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Abortion in England, 1861-1967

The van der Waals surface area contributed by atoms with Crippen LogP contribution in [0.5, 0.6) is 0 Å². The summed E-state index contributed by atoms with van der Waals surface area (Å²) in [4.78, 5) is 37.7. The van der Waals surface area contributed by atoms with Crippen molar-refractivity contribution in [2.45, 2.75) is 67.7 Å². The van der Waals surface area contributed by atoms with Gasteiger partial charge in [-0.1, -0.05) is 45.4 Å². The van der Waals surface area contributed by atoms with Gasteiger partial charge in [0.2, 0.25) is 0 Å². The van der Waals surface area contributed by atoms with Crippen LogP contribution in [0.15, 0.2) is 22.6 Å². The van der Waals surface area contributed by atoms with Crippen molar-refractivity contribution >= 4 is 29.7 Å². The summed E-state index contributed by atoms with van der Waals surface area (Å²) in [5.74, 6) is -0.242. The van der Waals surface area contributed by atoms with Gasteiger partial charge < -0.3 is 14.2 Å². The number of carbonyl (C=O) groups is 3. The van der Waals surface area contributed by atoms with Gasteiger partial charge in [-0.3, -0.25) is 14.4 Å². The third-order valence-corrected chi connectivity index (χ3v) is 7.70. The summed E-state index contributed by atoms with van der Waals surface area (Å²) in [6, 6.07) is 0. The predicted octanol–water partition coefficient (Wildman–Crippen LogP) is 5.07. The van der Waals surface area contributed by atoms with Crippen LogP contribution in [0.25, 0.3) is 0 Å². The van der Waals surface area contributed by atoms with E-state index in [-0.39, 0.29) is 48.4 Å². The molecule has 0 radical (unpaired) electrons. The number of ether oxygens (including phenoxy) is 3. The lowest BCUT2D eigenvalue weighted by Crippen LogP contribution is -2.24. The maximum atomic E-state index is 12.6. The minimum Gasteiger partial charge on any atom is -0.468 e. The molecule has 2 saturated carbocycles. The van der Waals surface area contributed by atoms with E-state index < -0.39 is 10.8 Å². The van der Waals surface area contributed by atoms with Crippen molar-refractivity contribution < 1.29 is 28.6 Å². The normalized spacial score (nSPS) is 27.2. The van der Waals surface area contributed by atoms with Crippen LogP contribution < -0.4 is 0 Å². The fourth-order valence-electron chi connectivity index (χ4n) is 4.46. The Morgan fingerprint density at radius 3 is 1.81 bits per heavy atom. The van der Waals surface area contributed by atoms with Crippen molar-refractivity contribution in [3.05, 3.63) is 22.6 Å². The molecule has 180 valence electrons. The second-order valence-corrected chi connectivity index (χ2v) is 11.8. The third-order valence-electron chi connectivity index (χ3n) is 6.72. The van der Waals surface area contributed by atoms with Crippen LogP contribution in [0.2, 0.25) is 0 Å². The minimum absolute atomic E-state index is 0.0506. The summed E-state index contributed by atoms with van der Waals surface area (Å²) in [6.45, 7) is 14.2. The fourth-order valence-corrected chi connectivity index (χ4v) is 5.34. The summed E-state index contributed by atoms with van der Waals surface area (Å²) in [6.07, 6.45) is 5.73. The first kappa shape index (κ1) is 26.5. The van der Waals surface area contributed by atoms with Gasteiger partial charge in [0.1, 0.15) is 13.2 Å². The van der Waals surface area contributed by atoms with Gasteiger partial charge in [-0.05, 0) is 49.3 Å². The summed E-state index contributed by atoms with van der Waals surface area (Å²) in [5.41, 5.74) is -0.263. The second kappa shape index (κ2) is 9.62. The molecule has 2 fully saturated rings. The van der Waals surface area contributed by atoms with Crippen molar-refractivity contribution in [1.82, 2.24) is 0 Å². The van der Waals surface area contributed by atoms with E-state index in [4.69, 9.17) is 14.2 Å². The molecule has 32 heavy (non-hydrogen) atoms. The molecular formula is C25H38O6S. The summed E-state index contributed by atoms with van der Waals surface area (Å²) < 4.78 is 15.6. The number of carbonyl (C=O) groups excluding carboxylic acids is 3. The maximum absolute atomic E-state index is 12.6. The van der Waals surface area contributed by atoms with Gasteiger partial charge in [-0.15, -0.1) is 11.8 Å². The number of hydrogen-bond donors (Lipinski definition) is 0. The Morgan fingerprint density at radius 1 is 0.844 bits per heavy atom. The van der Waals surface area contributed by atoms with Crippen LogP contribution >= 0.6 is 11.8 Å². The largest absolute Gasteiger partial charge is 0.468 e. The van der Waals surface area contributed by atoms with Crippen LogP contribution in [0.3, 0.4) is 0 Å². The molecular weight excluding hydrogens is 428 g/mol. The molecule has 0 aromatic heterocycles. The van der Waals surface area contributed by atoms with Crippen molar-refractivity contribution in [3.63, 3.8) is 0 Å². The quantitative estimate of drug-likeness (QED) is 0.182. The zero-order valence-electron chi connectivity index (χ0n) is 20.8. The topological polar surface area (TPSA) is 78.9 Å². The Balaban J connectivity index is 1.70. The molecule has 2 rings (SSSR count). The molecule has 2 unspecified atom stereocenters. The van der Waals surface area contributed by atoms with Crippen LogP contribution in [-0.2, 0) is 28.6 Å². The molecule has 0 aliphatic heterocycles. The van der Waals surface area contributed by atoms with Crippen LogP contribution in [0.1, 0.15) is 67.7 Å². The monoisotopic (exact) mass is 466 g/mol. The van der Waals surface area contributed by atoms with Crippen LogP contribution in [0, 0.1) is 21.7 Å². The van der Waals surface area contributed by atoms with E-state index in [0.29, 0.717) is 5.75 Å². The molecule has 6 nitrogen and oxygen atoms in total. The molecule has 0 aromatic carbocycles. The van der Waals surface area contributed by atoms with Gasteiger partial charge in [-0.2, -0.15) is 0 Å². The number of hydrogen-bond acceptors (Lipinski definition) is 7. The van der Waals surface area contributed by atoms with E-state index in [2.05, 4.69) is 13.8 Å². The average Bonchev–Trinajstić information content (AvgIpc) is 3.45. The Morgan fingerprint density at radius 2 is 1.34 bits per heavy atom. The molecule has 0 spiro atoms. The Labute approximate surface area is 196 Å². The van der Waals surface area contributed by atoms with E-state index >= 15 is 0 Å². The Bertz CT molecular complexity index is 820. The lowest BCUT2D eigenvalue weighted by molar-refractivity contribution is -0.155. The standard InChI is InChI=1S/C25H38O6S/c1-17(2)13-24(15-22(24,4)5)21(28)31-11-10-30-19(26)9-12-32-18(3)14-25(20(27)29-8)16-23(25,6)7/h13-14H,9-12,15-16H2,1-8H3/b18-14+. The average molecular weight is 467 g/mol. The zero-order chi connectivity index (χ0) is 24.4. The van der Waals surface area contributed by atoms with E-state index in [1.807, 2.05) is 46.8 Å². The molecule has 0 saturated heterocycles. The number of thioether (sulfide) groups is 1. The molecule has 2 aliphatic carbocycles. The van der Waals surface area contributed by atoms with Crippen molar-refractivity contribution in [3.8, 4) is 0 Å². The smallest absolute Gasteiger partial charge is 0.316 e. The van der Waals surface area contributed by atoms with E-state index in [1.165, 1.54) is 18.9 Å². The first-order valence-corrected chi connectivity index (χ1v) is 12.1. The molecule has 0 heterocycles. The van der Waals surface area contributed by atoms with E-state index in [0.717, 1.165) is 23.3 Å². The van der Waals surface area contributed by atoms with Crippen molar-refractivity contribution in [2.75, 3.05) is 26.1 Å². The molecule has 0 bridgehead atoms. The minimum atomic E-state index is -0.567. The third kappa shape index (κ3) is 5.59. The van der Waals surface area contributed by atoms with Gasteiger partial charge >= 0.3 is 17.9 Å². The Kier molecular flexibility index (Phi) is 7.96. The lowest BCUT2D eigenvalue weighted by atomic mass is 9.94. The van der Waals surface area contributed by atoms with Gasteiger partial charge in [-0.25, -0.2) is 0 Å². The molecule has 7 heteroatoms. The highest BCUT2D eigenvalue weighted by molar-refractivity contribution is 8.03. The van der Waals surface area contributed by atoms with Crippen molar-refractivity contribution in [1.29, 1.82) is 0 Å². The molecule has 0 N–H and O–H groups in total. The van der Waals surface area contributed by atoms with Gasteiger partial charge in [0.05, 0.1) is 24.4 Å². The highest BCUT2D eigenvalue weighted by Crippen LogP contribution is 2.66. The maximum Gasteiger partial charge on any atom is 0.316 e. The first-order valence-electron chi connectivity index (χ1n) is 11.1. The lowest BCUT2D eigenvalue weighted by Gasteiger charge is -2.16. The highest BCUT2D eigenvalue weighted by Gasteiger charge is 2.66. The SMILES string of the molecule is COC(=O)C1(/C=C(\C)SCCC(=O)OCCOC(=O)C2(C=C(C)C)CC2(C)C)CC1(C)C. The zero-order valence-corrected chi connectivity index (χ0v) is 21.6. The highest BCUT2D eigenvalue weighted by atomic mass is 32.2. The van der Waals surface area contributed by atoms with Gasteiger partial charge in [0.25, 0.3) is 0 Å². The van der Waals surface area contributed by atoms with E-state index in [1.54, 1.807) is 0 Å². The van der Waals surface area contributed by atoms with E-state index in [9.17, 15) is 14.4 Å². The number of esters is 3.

Dr Jones's research examines abortion in England from the late nineteenth century through to its (partial) legalisation in 1967. Setting abortion in its social and cultural context, the research pays particular attention to the impact of social class, gender and locality on shaping abortion practices and to change and continuity in practices and attitudes over time. A wide range of sources are exploited to reveal how different kinds of narrative and meaning around illegal abortion have been mediated through the conventions of the courtroom, in the rhetoric of the medical profession and reformers, and deployed in the press and popular culture. The research addresses neglected themes in the current historiography, notably the issue of extra-marital conceptions and the role of men in abortion, and will be developed to provide some historical perspective on contemporary policy concerns, including the social, economic and cultural context of contraceptive practices, stigma, and barriers to the accessing of advice and services.